Chilling liar: Video of London stabber claiming ‘I ain’t no terrorist’

(Getty)

According to the left, the blame for the London Bridge stabbings rests not with the Islamic perpetrator who committed them or the U.K. officials who released him from prison early but rather with current Prime Minister Boris Johnson, a conservative.

Why him? Because during his former stint as a member of Parliament, he refused to prioritize the so-called “de-radicalization” of terrorists …

This particular claim has been trotted out by both Nazir Afzal, the former chief prosecutor for North West England, and deceased Islamic perpetrator Usman Khan’s attorney.

In June of 2016, Afzal spoke with Johnson about the problem of terrorists being released “whilst ostensibly rehabilitated but still radicalised,” according to The Independent.

When he then reportedly told him that more resources were needed for the British government to de-radicalize terrorists, Johnson said there wasn’t enough money.

“Back then, he hadn’t found the ‘money tree’ so he frustratingly said there was no money,” Afzal has reportedly claimed.

De-radicalization is indeed costly — as well as largely unsuccessful.

“More than 95 per cent of deradicalisation programmes are ineffective, according to a study commissioned by the Home Office that raises questions about the government’s Prevent programme,” The Sunday Times confirmed last year.

So why do so many officials across the globe, including in the U.K., keep pursuing such efforts? Because they genuinely believe that “we cannot arrest or kill our way out of this problem,” as stated two years ago by Daniel Koehler, the director of the German Institute on Radicalization and De-radicalization Studies.

Johnson does not appear to share this perspective and has spent recent days lambasting the U.K. government for having released the London Bridge attacker from prison early.

Khan was reportedly convicted in 2012 for taking part in a plot to both bomb various targets in the U.K. and reportedly assassinate Johnson.

Despite initially being hit with an indeterminate sentence, meaning the British government could have held him for as long as it deemed him to be a threat, his sentence was reduced to only 16 years a year later. And then earlier this year he was released after only serving eight of those 16 years.

This news has not pleased Johnson, who’s responded by vowing to crack down on this widely-panned practice, which he’s claimed is the result of the Labour Party’s shenanigans. FYI, the Labour Party is essentially the U.K.’s Democrat Party.

He’s specifically cited a bill that was introduced and enacted by the Labour Party under the premiership of then-Prime Minister Gordon Brown, a member of said party.

But such facts appear to be falling on deaf ears, including those of the deceased perpetrator’s attorney, who’s also taken to blaming Johnson for his client’s actions.

“He requested intervention by a de-radicalizer when he was in prison,” Khan’s attorney, Vajahat Sharif, bloviated over the weekend to The Guardian.  “The only option was the probation service and they cannot deal with these offenders. He asked me on the phone to get assistance from a specific de-radicalizer.”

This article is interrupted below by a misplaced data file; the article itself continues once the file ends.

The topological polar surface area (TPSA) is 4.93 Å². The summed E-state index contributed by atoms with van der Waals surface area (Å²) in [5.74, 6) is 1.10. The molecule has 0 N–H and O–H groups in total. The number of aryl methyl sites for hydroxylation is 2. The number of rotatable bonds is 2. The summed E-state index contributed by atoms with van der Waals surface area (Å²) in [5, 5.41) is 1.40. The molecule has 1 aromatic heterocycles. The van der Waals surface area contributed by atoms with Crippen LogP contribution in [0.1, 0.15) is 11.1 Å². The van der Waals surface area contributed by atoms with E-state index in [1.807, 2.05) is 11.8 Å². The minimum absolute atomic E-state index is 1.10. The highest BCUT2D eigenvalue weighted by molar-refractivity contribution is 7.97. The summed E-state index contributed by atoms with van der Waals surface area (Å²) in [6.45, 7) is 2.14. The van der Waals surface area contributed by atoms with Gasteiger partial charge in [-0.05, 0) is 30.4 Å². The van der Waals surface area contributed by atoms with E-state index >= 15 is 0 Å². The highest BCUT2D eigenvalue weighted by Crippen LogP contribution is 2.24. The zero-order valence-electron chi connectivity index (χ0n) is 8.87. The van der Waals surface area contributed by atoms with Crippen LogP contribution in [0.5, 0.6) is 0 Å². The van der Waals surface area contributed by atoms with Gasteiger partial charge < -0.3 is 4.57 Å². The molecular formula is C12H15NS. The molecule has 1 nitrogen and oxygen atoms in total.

He added, “He asked [me] once or twice before he was released in 2018. Probation does a good job with conventional offenders but they can’t deal with ideological offenders.”

Yet after his release, Khan returned to his old ways.

“I’ve no idea what happened after his release, that is what is shocking. Maybe he was not ideologically robust enough to resist the radicalizing groomers — I thought he was a reformed character,” Sharif maintained.

Was it truly that shocking, though? Whether released by British officials or American officials, Islamic terrorists tend to almost always return to terrorism.

Ergo why Johnson is fervent in his believe that they must stay incarcerated.

“I have long said that this system simply isn’t working. It does not make sense for us as a society to be putting people convicted of terrorist offenses out on early release. And we argue that people should serve the term of which they are sentenced,” he said during a visit to the London Bridge on Saturday.

Listen:


(Source: Daily Mail)

Jeremy Corbyn, the socialist leader of the Labour Party, appears to disagree. Speaking with Sky News on Sunday, he defended the habit of releasing terrorists from prison early.

“I think it depends on the circumstances, it depends on the sentence but crucially depends on what they’ve done in prison,” he reportedly said.

According to Khan’s attorney, he was a model prisoner. But that didn’t appear to stop him from returning to terrorism and killing two people.

Nor has Khan’s own rhetoric. In 2008, years before his conviction, he threw a fit after anti-terror police raided his home.

“I’ve been born and bred in England, in Stoke-On-Trent, in Cobridge, and all the community knows me and they will know, if you ask them, they will know like these labels what they’re putting on us, like terrorist, this, that, they will know I ain’t no terrorist,” he angrily said to the BBC at the time.

Listen:

Even his neighbors were fooled by his rhetoric and demeanor.

“Neighbours who watched Khan grow up today said they were shocked at how he changed from a ‘lovely young lad’ to a terrorist in the space of a few years,” the Daily Mail confirmed.

Vivek Saxena

Senior Staff Writer
[email protected]

V. Saxena is a staff writer for BizPac Review with a decade of experience as a professional writer, and a lifetime of experience as an avid news junkie. He holds a degree in computer technology from Purdue University.
Vivek Saxena

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